Tuesday, April 23, 2013

A Pee-ano Arrives

If you follow Paul on Twitter, Instagram or Facebook you saw that we got a piano this weekend. 

This piano belonged to my dad's mother, June Hanna-Willson. That seems like such a strange thing to say. Most people would say it was their grandmother's, but this wasn't my grandmother's. My dad's mother June died in 1969 in a hospital in my hometown in Texas; my dad was only 7 years old. She died after a battle with breast cancer and while, technically, yes, she was my grandmother I never knew her. My grandfather loved her very much. She loved her boys, three sons and a husband, my dad the baby, very much. And while all of her boys loved her, I've been told they did not love their piano lessons nor their piano teacher Mrs. Johnson. June's parents, mom and pop Hanna, gave this piano to her in 1947 as a Christmas present when she was 16 years old. It was a brand new piano, and the Hanna family was not very wealthy; this was a big present. My granddad was already dating June at the time and remembers when she got the piano. This was and is a very special piano. My grandfather remarried years after she died, to a lady I knew my whole life as my grandmother, Ruth, and I loved her very much. She and my grandfather kept this piano as their family morphed and changed and moved. This real life Brady Bunch family grew up playing this piano, and then they all had children and we all grew up banging on the keys, chipping the edges of the ivory and putting scratches all over its surface in the formal living room of their house.

This Story and Clark piano was manufactured in 1947 in Grand Haven, Michigan. For those of you that don't know, Paul was born and raised in Holland, Michigan only 22 miles south of Grand Haven. I smile to think that my little family in Brownwood, Texas purchased a piano from a city only 22 miles away from where my future husband was to be born.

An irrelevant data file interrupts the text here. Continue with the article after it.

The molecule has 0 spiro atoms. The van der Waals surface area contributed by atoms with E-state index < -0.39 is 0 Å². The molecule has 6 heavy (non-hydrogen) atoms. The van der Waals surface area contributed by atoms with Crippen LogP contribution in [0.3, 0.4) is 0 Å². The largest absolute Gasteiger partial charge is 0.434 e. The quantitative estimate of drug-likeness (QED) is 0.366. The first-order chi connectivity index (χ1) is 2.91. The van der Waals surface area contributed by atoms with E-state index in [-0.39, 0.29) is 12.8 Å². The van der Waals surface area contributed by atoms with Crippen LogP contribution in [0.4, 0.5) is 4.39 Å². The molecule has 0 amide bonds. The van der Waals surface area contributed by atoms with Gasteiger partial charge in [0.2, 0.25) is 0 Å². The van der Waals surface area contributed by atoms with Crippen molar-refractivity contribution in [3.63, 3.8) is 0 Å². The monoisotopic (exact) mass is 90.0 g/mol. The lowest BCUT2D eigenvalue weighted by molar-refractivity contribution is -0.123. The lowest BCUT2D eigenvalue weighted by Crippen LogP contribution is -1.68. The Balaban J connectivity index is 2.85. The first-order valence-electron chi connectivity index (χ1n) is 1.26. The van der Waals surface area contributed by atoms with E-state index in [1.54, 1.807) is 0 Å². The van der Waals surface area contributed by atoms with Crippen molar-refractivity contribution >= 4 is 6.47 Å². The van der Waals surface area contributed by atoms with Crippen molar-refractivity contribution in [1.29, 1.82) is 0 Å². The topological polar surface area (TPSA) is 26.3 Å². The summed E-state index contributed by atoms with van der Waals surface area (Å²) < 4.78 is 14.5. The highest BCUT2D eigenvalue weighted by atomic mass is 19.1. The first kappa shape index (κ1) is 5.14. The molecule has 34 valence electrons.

My grandmother Ruth passed away in 2008 and with her passing came a lot of heartache for my grandfather. He had lost two spouses in his lifetime and it was difficult. Just a few months ago, he moved to Abilene, Texas to be near what he calls, "a special friend". He and Betty are very sweet and are going to enjoy hanging out and being friends together in their remaining years.

But with his moving, all the memories of my grandparents' house moved with him. They're tearing down the hospital in Wichita Falls where my dad was born, where his mom died, where my brother was born. My parents are moving to Dallas. Everything is changing. And I look at this piano and I see June, and my dad and his brothers. I see Ruth and her daughters becoming a part of our family. I see my granddad and his formal living room. I see my cousins and the sleepovers we had at their house. I think about my dad bringing my mom home to meet his parents for the first time. Her looking over the house, seeing the piano and all the pieces that made up their home. I walk into our bonus room where the piano sits now and smell it, I smell the house where we had family get togethers. I smell that life. And I think about Addison and the cute way she says "peee-ano" and I think about her giggles when she presses the keys and the fit she threw last night when I wouldn't quit playing it. I think about what she will remember.

And I am so thankful that my granddad allowed me to have this memory and that all the other 14 or so adult individuals in my family allowed me to as well. I am thankful my parents were willing to haul it to Oklahoma City. I want to play again and when things slow down, that's exactly what I intend to do.

Until then, the whole piece needs a good wipe down with old english, a reupholstered bench, some art and a light. I'm glad it's here. I already feel like we have a home.


  1. Your post just gave me goosebumps. All of your memories came rushing back to my mind. It's such a special piece, and I know it's in good hands. :)